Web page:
Fantasy football attracts its share of casual players, that 12th league member whose only criteria for playing was that they happened to be available the night of the draft. But for others, it’s a way of life, birthing an army of diehards (if you had the wherewithal to click on this article, you’re probably one of them) who devour hours of weekly content, consuming as many podcasts, projections and rankings as their schedule permits. I play fantasy to win and I bet most of you do too.
We don’t often discuss fantasy football etiquette, because, thankfully, most players respect the game—and each other—enough not to sabotage their league-mates. This rant I’m about to go on may come off as sour grapes, because the faux pas committed came at my expense. Is there anyone more self-involved or insufferable than the guy who complains about his fantasy team? Talk about a first-world problem. But hear me out on this one, because I think it’s an important talking point.
Like everyone amid our current Omicron outbreak, my roster heading into the first week of the fantasy playoffs was a disaster, an injury and COVID-depleted mess held together by a MASH unit of scarcely-owned backups and other discarded parts. But, staring off in the distance like a lake in an endless desert, was Rashaad Penny, the rare late-season difference-maker fantasy owners dream about. I woke up heartbroken to find, hours after submitting my waiver claim, that Penny had been snatched up, not by my opponent but by another league member who didn’t even qualify for the playoffs.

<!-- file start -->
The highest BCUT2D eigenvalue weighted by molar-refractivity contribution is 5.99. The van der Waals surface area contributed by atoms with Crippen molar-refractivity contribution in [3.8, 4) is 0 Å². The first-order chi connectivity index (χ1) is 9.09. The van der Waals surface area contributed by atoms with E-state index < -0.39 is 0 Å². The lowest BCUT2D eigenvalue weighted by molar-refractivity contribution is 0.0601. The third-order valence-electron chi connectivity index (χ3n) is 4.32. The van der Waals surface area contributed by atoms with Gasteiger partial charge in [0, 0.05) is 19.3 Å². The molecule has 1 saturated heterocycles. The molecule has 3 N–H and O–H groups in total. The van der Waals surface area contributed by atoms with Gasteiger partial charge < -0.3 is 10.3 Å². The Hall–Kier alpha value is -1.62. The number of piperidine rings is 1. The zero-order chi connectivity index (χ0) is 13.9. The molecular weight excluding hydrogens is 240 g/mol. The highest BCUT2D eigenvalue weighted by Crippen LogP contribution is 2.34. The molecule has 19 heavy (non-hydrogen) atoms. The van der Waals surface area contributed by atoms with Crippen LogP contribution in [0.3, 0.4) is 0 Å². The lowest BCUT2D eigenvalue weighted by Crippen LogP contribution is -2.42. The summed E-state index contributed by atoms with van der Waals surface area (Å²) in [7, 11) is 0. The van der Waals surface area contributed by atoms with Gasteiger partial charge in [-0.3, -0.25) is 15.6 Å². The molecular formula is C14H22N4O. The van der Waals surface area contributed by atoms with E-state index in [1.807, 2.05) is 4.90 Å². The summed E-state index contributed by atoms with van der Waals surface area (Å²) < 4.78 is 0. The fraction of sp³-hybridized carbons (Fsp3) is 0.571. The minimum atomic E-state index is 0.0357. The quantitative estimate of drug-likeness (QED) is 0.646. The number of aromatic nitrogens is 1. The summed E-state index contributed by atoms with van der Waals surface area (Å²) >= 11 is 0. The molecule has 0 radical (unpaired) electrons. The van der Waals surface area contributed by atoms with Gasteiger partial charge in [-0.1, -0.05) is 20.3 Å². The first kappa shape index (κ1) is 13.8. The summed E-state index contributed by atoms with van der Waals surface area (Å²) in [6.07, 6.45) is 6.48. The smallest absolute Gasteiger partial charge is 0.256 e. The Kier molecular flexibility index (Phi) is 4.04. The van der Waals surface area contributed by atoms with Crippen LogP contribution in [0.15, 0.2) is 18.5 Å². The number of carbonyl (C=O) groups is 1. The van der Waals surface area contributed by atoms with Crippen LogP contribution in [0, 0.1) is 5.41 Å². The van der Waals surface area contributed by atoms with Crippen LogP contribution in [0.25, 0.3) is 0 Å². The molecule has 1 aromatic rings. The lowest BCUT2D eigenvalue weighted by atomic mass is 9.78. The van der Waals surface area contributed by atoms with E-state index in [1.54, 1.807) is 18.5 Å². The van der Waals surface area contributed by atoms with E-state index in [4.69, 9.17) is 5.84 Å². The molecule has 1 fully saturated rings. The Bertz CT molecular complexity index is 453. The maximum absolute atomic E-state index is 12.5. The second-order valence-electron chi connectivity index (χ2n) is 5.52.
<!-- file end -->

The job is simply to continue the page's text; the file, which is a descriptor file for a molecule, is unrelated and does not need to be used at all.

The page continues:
I’m as ruthless as anyone when it comes to free-agent auction bidding and deadline-day trades, but what purpose did this serve besides raising a defiant middle finger to everyone still playing? If your league doesn’t have safeguards in place to prevent this, perhaps it should. Spite and pettiness may be tolerated, or even encouraged, in the warped parallel universe of Larry David’s Curb Your Enthusiasm (can you imagine playing in a fantasy league with the self-proclaimed “Social Assassin”?), but neither trait has a place in fantasy football, a game that’s meant to bring people together, not divide them.
I’m not here to lecture anyone on the “integrity” of fantasy football, but come on—you wouldn’t lick the last Krispy Kreme and put it back in the box. That’s just rude (not to mention unsanitary). Fantasy players have enough chaos to deal with right now without having to worry about “spite adds” and other stunts aimed at spoiling the league for whoever is left standing.
Now that I’ve gotten that off my chest, let me present to you our penultimate episode of the Audacy Sports Fantasy Football Show with Chris Emma and Jordan Cohn joining me to discuss the rise of Lions rookie Amon-Ra St. Brown, Duke Johnson’s redemption and what to make of Tampa Bay’s injury-ravaged receiving corps, among other topics du jour. Good luck to everyone in the fantasy semis and remember, if your team’s been eliminated, don’t even think about hitting the waiver wire in search of reinforcements.